That’s why we found the above chart in the USA Today so interesting. It demonstrates how people are only following the news they politically agree with. The data comes from a thoughtful study conducted by the Pew Research Center, which found that, “When it comes to getting news about politics and government, liberals and conservatives inhabit different worlds.” Here’s the link to this excellent Pew Research Center study:

Therefore, the Free Voter Blog, which discusses issues in an open-minded and nonpartisan way, certainly fills an important need in our nation’s political discourse. Please join us for a more independent debate of the issues we face – everyone is invited!

Jim Maisano

Like. Share. Vote?


Vote on Nov. 4!

A friend sent me a text today, “If it weren’t for Facebook, I’d have no idea we were having an election this year.”

At first, I thought she was kidding or making a statement about her feed being overrun by political posts.

But she went on to explain that she doesn’t watch a lot of television or get the local paper and most of her day is spent transferring kids from school to activities (read the Monster of Youth Sports here on Free Voter). Checking Facebook on her iPhone is an easy way to spend her waiting time. And, apparently, it’s where she’s learning about these off-year elections.

A few things interested me about this:

1. As a female voter living in a highly contested seat for NY State Senate, she said that she didn’t receive  mailings or phone calls. This is odd because many other people have stated just the opposite – too many calls and too much mail.

2. She also said that she likes the mailings and always reads them. Hmm. Go figure. So many people tend to complain about the mailings, not only the sheer volume of them, but also the content.  Maybe the whole world isn’t as cynical as I thought. Maybe people really do still read….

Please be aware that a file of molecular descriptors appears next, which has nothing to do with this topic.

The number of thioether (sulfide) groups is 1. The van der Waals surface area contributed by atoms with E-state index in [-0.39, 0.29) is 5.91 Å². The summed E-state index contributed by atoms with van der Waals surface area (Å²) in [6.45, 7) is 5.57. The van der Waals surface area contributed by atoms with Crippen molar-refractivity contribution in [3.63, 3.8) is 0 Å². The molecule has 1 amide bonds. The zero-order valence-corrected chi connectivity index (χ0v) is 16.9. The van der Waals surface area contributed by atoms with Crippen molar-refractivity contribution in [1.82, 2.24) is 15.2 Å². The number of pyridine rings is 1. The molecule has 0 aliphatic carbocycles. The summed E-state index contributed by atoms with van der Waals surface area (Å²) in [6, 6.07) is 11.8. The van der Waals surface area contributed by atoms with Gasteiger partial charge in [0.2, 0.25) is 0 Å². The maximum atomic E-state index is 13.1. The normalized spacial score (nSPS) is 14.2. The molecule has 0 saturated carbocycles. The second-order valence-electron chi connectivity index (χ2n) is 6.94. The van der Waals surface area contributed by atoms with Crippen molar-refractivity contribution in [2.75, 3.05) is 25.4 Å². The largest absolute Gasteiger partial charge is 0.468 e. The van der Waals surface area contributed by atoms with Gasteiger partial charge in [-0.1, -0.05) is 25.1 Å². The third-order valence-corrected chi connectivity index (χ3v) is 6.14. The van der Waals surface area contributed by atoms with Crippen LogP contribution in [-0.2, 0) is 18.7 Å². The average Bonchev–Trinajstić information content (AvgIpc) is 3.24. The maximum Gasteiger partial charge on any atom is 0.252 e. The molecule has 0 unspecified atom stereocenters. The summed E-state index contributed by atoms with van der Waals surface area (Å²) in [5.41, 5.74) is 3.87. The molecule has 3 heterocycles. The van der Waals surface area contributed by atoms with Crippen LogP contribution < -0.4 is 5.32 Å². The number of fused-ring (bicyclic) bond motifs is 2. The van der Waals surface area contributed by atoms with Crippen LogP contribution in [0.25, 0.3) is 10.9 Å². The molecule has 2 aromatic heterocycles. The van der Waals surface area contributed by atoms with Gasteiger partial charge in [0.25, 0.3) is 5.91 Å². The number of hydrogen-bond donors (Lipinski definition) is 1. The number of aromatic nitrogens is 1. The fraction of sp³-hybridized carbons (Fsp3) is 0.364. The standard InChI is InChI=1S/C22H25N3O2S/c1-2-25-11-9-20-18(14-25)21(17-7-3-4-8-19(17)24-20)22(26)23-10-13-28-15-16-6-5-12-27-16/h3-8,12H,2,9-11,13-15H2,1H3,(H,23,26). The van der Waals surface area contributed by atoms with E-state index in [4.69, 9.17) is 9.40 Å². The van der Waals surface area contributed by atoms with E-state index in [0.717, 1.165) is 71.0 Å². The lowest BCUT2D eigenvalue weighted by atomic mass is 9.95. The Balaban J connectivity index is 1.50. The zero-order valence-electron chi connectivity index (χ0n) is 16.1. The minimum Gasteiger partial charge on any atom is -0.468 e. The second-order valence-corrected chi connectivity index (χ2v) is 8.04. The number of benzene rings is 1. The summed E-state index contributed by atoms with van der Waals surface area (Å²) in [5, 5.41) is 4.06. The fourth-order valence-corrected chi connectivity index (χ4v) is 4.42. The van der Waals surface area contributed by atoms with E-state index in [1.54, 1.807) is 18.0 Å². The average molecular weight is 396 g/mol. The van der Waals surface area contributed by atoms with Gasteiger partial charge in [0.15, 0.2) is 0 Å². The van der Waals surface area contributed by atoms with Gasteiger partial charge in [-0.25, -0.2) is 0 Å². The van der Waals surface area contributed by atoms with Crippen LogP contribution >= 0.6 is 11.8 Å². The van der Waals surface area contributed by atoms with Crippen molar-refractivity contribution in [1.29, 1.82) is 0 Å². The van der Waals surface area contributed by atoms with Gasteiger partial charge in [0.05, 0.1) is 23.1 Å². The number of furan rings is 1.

3. ….just not any local papers. This is a huge issue not just for political campaigns, but for everything that impacts our community.  The local paper used to be the hub. The source. The thing that bound the neighborhoods and created a sense of community.  It’s harder and harder to get the word out about issues or events (not just those of a political nature). So many wonderful community initiatives and resources go under-used and under-funded because the local paper is dying.  And no single online website is “the definitive” source the way the local paper used to be.

So, where does this leave us? Let’s go back to her original statement about Facebook. Can social media really be the new source?  It’s sort of terrifying, but it very well may be true. As someone who often posts or shares political information on Facebook, I have to admit that around election time, I become highly annoyed by the number of political posts as well as the tone of them. Don’t get me wrong: if you want to share facts and information, I’m good with that; I’m not good with the petty or mean posts that seem rampant.

Just today, I saw a post: “Vote Democrat. It’s better than the alternative.” What does that even mean? How is that a thoughtful commentary on what is really one of the most awesome and overwhelming rights we carry as Americans?  Should anyone blindly vote strictly for a party and not spend even a minute doing research on the issues? Let’s face it, each party has its own share of less-than-stellar candidates. Having a party affiliation doesn’t necessarily mean that the candidate subscribes to each and every doctrine of the party (but I suppose we are all naive enough to believe that if THE PARTY nominated the person, they must be good. If you believe that, I have a bridge to sell you). In the past elections of my husband, if people voted for his opponents strictly based on party affiliation they chose: a pedophile, a Democrat that was a hard-line right-to-lifer, and a man who, if you did a Google search on his name, would promptly direct you to  Vote only for the party? I don’t think that’s always the wisest thing to do.  Actually, I can probably train my dogs to just fill in the circles across only one party line – it doesn’t take much intelligence.